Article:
Friday, September 29, 2006

Guns Into Guitars

Promoting peace, Colombian crafts guns into guitars
Thu Sep 14, 2006 1:07pm ET
By Patrick Markey

BOGOTA, Colombia (Reuters) - Polished rosewood and an artist's deft touch are all Colombian craftsman Luis Alberto Paredes needs to turn tools of death into symbols of hope.

One of Colombia's top musical instrument makers, Paredes has branched out from traditional methods to fashion electric guitars from shotguns and AK47 rifles once used by fighters caught up in the country's lingering guerilla conflict.

"This used to hit a target at 800 meters (yards)," Paredes said holding up one of the guitars which still has a Kalashnikov rifle's distinctive, banana-shaped magazine. "Now the target will just depend on the concert stage."

In a workshop above his modest family home in Bogota, Paredes has created the "escopetarras" -- shotgun guitars in Spanish -- since he was approached by local musician Cesar Lopez with the idea about three years ago.

After stripping the soldering and gutting the trigger mechanism, he crafts a polished wooden handle over the barrel and his son installs microphones in the stock. The process takes a week to ten days.

(for full story, see )

Friday, September 01, 2006

Blues in Trinidad, CO

I had an interesting weekend. A grueling, fascinating, sleep-deprived, wonderful weekend. Heaven Davis called Thursday needing me to fly out the next morning to Colorado with her to play the Trinidaddio Blues Fest VIII. There was to be a pre-party Friday night, then Saturday morning I'd rehearse our band (borrowed from Erica Brown of Denver). The band would then hustle out to the festival and play around 2, and we'd go on at 4.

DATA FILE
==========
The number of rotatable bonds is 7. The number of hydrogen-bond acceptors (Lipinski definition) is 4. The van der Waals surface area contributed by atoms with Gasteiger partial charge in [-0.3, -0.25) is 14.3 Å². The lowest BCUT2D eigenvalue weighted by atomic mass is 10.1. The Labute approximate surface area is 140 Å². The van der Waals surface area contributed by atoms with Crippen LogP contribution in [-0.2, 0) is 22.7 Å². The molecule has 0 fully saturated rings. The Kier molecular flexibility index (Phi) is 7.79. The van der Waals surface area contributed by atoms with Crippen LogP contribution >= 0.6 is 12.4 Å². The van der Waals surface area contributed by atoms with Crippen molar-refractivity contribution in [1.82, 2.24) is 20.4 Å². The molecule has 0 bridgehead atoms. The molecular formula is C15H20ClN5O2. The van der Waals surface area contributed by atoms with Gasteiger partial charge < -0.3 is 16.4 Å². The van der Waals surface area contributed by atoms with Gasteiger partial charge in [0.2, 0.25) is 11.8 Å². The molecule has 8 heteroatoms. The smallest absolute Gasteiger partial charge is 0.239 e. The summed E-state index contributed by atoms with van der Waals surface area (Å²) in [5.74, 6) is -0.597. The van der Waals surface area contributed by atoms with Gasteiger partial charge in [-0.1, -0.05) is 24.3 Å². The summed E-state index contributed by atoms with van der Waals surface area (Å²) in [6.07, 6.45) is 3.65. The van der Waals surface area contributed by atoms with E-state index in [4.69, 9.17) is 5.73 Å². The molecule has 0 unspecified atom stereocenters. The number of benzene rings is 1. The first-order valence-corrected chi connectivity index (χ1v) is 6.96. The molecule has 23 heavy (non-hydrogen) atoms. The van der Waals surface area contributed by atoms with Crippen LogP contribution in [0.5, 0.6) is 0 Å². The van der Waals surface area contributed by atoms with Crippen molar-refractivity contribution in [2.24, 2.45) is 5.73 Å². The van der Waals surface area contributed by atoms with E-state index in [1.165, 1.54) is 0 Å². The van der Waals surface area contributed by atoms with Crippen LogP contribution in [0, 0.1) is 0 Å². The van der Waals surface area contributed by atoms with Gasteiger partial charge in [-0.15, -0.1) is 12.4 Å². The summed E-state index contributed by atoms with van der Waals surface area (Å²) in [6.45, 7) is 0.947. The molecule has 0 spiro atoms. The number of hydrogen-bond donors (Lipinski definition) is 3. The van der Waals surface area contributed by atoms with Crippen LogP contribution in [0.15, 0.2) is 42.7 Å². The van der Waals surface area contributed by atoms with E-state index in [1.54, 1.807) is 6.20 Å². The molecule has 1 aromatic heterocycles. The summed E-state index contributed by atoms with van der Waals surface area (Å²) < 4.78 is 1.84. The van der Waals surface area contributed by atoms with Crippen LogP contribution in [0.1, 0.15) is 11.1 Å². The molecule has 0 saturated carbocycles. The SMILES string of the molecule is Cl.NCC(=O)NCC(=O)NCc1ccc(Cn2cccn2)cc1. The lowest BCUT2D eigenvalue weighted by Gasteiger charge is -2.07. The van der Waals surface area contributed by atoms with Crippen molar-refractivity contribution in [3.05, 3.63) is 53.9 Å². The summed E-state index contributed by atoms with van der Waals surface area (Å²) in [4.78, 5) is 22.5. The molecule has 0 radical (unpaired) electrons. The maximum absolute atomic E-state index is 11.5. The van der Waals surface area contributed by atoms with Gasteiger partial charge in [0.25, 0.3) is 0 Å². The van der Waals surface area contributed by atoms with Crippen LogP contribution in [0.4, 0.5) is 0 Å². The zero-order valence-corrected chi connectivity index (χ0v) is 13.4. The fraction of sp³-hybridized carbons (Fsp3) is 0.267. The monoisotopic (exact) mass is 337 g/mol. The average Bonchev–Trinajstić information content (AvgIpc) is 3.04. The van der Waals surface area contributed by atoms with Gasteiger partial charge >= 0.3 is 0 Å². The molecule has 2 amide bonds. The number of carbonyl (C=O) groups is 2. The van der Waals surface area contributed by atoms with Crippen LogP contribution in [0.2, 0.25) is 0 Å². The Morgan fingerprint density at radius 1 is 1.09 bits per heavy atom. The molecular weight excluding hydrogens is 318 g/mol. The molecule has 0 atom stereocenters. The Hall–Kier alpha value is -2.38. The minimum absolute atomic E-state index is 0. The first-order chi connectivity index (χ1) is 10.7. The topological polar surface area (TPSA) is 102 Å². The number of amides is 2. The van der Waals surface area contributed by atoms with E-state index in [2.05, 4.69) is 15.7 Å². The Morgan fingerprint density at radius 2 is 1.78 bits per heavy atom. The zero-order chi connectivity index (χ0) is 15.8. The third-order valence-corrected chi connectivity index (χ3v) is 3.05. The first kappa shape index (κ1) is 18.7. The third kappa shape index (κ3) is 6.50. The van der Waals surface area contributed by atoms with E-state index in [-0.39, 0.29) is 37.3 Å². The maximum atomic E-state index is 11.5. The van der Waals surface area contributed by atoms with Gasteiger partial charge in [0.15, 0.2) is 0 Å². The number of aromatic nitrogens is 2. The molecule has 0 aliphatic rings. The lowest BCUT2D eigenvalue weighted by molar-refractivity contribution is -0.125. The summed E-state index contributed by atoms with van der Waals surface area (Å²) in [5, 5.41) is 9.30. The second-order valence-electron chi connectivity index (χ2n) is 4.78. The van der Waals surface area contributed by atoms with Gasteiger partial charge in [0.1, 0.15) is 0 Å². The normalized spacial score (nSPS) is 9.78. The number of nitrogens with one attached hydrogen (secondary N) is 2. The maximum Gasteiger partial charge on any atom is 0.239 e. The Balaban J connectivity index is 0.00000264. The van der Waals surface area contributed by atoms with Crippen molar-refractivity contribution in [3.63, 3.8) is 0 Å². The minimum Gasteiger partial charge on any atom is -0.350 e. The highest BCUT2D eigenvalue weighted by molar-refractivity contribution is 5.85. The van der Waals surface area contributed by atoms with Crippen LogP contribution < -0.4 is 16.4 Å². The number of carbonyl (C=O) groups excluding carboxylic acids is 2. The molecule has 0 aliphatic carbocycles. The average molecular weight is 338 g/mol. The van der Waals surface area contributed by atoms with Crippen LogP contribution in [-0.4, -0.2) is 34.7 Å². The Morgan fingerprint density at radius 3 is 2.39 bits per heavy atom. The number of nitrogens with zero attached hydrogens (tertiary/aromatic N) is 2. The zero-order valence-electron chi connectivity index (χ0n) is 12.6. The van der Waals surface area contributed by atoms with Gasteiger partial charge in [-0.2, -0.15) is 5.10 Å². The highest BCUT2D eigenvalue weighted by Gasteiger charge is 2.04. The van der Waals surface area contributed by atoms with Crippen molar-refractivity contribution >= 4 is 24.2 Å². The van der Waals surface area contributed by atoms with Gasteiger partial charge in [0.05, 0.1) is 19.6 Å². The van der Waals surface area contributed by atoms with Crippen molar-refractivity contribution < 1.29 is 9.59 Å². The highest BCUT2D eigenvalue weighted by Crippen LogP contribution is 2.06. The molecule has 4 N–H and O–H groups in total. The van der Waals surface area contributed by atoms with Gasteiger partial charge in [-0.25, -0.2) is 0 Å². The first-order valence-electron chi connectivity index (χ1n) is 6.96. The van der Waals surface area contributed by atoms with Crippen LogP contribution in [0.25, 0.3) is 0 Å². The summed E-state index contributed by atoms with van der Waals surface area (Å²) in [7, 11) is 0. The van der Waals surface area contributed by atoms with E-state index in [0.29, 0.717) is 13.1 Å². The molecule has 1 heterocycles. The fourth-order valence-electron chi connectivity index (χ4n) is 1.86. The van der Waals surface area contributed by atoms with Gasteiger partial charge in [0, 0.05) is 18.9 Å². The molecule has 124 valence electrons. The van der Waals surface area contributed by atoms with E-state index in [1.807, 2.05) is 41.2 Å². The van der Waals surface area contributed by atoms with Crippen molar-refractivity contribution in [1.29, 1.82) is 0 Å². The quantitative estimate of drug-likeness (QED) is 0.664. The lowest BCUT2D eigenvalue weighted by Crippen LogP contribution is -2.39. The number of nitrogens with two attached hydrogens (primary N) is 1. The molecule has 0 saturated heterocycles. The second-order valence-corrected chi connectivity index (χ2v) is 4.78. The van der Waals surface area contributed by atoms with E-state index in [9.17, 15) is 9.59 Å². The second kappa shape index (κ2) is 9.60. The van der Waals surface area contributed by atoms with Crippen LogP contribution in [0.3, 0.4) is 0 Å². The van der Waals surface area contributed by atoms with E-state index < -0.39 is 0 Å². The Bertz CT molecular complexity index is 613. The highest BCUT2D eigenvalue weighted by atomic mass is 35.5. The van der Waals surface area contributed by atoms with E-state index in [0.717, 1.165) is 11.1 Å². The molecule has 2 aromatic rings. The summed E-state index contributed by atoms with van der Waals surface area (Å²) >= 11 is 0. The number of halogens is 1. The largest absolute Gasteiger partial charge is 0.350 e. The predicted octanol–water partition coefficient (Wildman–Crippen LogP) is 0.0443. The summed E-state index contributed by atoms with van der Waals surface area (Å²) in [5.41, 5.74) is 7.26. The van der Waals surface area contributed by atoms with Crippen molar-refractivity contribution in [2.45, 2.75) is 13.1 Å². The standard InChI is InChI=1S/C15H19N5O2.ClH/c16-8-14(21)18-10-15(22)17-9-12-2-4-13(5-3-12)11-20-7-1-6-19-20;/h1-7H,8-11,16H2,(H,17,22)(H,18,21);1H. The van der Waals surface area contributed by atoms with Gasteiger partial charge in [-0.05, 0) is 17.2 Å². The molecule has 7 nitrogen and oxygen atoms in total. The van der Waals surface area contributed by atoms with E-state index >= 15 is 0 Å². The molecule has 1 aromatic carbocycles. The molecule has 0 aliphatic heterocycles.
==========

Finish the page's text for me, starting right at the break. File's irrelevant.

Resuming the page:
As planned, we rented a car in Denver and got to Trinidad (about 3 hours from Denver, just inside the border from New Mexico) about 5PM. Our limo was to pick us up at 6. (Yes, there really was a limo, they took us back and forth as necessary all weekend) They did, and took us down to the Lucky Monkey, which seemed to be a century-old community hall with maybe 8-foot stamped-tin ceilings, packed with merrymakers. We were given a fistfull of drink coupons and directed to the buffet in back. From there, I saw that the back parking lot had also been roped into a party area, with lots of tables, a couple bars, and speakers fed from the stage inside.

Shortly after we arrived, a one-man-band act (I think he was John-Alex Mason) kicked in, playing a variety of guitars while singing and stomping out rhythms barefooted on a cluster of pedals linked to drums, tambourines, etc. One of his instruments was made from a cigar box, a couple broomsticks forming two parallel necks an inch apart, and two strings on each neck (one of them a bass string), with some odd black circular magnetic pickups about the size of a quarter each. Sounded good! He kept up this very physical act for two hours! Then Bernard Allison (son & student of the late Luther Allison) brought his band on, and things really heated up. I rocked along as long as I could, but it had been a long day, I was still on Atlanta time, and I had to go back to the hotel.